Happily the Fishes Leap

It’s red knots, red balloons and miniature orange trees everywhere you go; Chinese New Year is just days away.   As for us, it's the end of the road less and more traveled.  No more turndown service with pillow chocolates…   The plan today, our last, was a day trip to Macau; you can get there on the fast ferry in about an hour, see the UNESCO Heritage old town, have lunch, make a day of it.  But we checked out the terminal last night and realized that it would involve zillions of people heading over to gamble (Wynn, apparently, makes more profit in Macau than Vegas).  Another option was a village on the other side of the island called Stanley.  But it again would involve many day trippers and a complex transit route.   This was the last day of a long holiday.  We have a beautiful room with a gorgeous view and the roof pool/jacuzzi is spectacular.  So I decided to make it a relax day and avoid the hordes.   We took coffee at the Starbucks in the mall.  As we sat there a woman stood below us for a long time.  A very, very long time.  So, finally, I took a picture.   Where to next ma’am?   After coffee SS headed off to the Hong Kong Heritage Museum; it’s in the New Territories, north of Kowloon, a place we’d never explored (and where a tragic bus accident resulted in the deaths of 17 or so people yesterday).  That was too much effort for me, four subway transfers, so I strolled the mall and rooftop gardens for exercise and enjoyed the room and spent an extended period at the pool   SS arrived back mid-afternoon.  Despite the exact directions on Google he had gone all the way there only to end up exiting into a mall without any way to find the museum.  At least he got his steps in.  He also discovered that White Spot is in Hong Kong; except it’s called Triple O’s.  And he saw some interesting signage.   In the evening we went back to the harbour.  The crowds.  Sunday out.  NY around the corner.  Crazy.  We had a so-so dinner in one of the myriad restaurants at the pier, but the outlook was beautiful.     There was a lot of anticipatory celebration with New Year’s approaching.  Most of the commercial buildings emblazoned characters and displays across their facades, as shown in the (blurry) pics above.   The Peninsula had an array of lanterns hanging across the entrance.   A huge Chinese New Year’s pop-up sculpture on the waterfront had nine giant and 80 small koi, representing happiness and prosperity.   Home tomorrow.

Bright Lights Big City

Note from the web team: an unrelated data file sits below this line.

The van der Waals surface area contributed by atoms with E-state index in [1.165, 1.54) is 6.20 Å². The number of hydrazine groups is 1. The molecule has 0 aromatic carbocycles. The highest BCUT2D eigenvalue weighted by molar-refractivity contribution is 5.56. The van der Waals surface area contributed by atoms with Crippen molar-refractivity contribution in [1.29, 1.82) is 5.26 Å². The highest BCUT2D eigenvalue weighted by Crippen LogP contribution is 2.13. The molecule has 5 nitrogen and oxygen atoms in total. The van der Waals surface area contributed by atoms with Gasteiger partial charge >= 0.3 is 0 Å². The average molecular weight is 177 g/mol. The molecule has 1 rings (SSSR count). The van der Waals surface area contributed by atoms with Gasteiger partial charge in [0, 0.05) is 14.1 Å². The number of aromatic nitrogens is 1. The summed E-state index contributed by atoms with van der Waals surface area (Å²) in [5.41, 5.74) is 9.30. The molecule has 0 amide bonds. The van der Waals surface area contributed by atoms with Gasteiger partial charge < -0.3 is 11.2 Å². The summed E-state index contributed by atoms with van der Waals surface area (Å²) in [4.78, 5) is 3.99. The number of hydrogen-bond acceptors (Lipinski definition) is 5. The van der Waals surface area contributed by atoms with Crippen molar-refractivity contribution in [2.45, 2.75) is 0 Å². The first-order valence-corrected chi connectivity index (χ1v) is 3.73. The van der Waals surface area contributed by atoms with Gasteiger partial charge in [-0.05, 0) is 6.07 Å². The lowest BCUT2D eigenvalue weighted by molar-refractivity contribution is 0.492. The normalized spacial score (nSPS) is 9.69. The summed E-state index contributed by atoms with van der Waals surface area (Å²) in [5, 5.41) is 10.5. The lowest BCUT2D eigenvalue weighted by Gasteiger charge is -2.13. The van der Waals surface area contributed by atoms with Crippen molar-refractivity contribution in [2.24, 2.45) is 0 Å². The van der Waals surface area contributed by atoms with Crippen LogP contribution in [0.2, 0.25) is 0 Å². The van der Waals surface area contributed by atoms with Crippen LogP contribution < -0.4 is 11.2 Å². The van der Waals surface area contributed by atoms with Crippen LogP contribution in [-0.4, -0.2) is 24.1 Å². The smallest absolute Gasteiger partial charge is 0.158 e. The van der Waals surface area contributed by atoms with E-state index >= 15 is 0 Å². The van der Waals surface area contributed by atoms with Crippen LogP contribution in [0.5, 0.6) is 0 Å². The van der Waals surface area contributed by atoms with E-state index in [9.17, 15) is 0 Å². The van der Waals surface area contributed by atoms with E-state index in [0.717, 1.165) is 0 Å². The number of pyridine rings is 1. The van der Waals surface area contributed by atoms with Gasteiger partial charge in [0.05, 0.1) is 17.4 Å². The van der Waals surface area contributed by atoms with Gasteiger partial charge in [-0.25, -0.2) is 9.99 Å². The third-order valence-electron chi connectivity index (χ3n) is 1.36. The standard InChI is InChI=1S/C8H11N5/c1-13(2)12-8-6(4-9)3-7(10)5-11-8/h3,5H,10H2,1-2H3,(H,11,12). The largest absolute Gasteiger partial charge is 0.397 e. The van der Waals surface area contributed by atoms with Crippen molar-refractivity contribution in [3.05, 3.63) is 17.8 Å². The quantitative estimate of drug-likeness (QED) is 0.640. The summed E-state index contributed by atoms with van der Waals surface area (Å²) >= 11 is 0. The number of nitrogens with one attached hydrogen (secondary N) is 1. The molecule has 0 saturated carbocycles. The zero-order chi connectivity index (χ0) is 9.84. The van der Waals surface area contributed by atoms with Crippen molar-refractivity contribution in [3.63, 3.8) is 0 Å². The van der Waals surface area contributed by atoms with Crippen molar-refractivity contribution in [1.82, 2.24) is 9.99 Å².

I shaved this morning and my Australia tan disintegrated into the sink.  Ditto SS.   This morning we woke up on the 33rd floor of the W Hong Kong.  It’s an uneven brand, as hotel chains go, but by gosh did they get it right in HKG.  We don’t have a suite or anything but our digs are superbly appointed and extremely well organized for the size.  The blue tooth through the HDTV is a plus.  As is the tiny night light embedded in the toilet paper dispenser—how clever is that?   The over-considered elevator bank on each floor is a bit overdone…   However, the rooftop pool and jacuzzi isn’t too shabby.  You press 76 on the elevator.  It’s not really the roof because a bank of offices in the same building rises up an additional 15 stories.  But who knows how many floors this hotel has, all the numbers are by luck.  You go to check-in on the sixth floor.  The elevator has no fours (no 24, 34, 44, etc.).   Oh, I thought I better post a collage of the Qantas lounge and Cathay flight SS took yesterday; hardships galore.   This morning we headed out of the room early and took breakfast in the Elements mall under the hotel.  It’s a bit of a warren; tentacles wind their way in a circular fashion, with, e.g., a fire wing, a metals wing.  The W ascends from the water wing.  Plus there are umpteen levels in each element.  We still haven’t figured out a way to get to street level (seriously) only the metro.  We are staying in Kowloon, which is a peninsula of mainland China, modern, upmarket.  Of course with direct access to the airport express it’s super convenient but last time, when we stayed in HK proper, it was a little more authentic.   So, in that vein, after a Starbucks, we took the train to Sheung Wan, the old un-gentrified but hip and fascinating neck of the woods on Hong Kong island.  We wandered the streets for a while just soaking in the old and new, the decrepit and modern, the haphazard and linear.   The great thing about Sheung Wan is that you can buy pretty much anything.  Antiques, modern art, crafty tat, groceries, a Vera Wang wedding dress; but watch where you step, there is a medieval element to the gutters.   Perhaps you had a few million in your pocket and wanted a sculpture from the Tang Dynasty?   Or maybe a remnant from a temple in what’s now Afghanistan circa 200 AD?   The skateboard is a few hundred thou.  Not kidding.   As per our last visit I am fascinated and somewhat disturbed by the common use of scaffolding high rises in bamboo.   Tony thinks of SS as Pantry Magic.  Oh, and friends by appointment only, how friendly is that?   Strictly speaking, not that Anglo.   Hand crafted in Beijing.   A favorite haunt from our last visit is the PMQ complex off Hollywood Rd.  The PMQ in Sheung Wan is a pretty cool arts centre, easy to drop a couple hours there.  It began as a school in the 1800s (Dr. Sun Yat-Sen studied there) then, after being bombed in WWII was converted into a barracks for married police officers.  Today it’s a hive of the local arts scene, six floors with open air hallways leading from boutique to boutique.     When it hit lunch we headed over to Pici.  It’s a hot past a joint where the locals queue 20 deep.   They have a set lunch for about $30 CDN.   After lunch we went to find the Spingle shop.  I have a pair of Spingles from Tokyo; they are the best runners on the planet, constructed with Kangaroo leather uppers and vulcanized rubber soles, they simply don’t wear out.  There is only one shop on the planet outside Japan where you can buy them and it’s in HKG.  It took us a long time to train to the mall, to even find the  mall, to battle the crowds on the street (walking in HKG is like playing Pac Man, there is no order to the chaos and just when you’ve navigated a dozen people, two dozen more appear in front of you).  Anyway, Spingles in HKG are twice the price of Japan so that was a dead end.   The day sort of disappeared.  It hit 19 but February is the coldest month of the year here and it was common to see the locals in down parkas despite the humidity rising to 80%.   Sake shop.  The cutest sake ever.   We were back at the hotel late afternoon.  I took a swim and a jacuzzi and watched the ferries, freighters and a couple of cruise ships navigate the inner harbour.   In the ultimate act of urban laziness we went downstairs for dinner.  SS referred to it as room service in a restaurant. The night lights from our room are much better than my Samsung can display; we look across at a pretty unattractive scraper called The Bridge but between the split towers there are special New Year's displays.  To the naked eye much more impressive than here...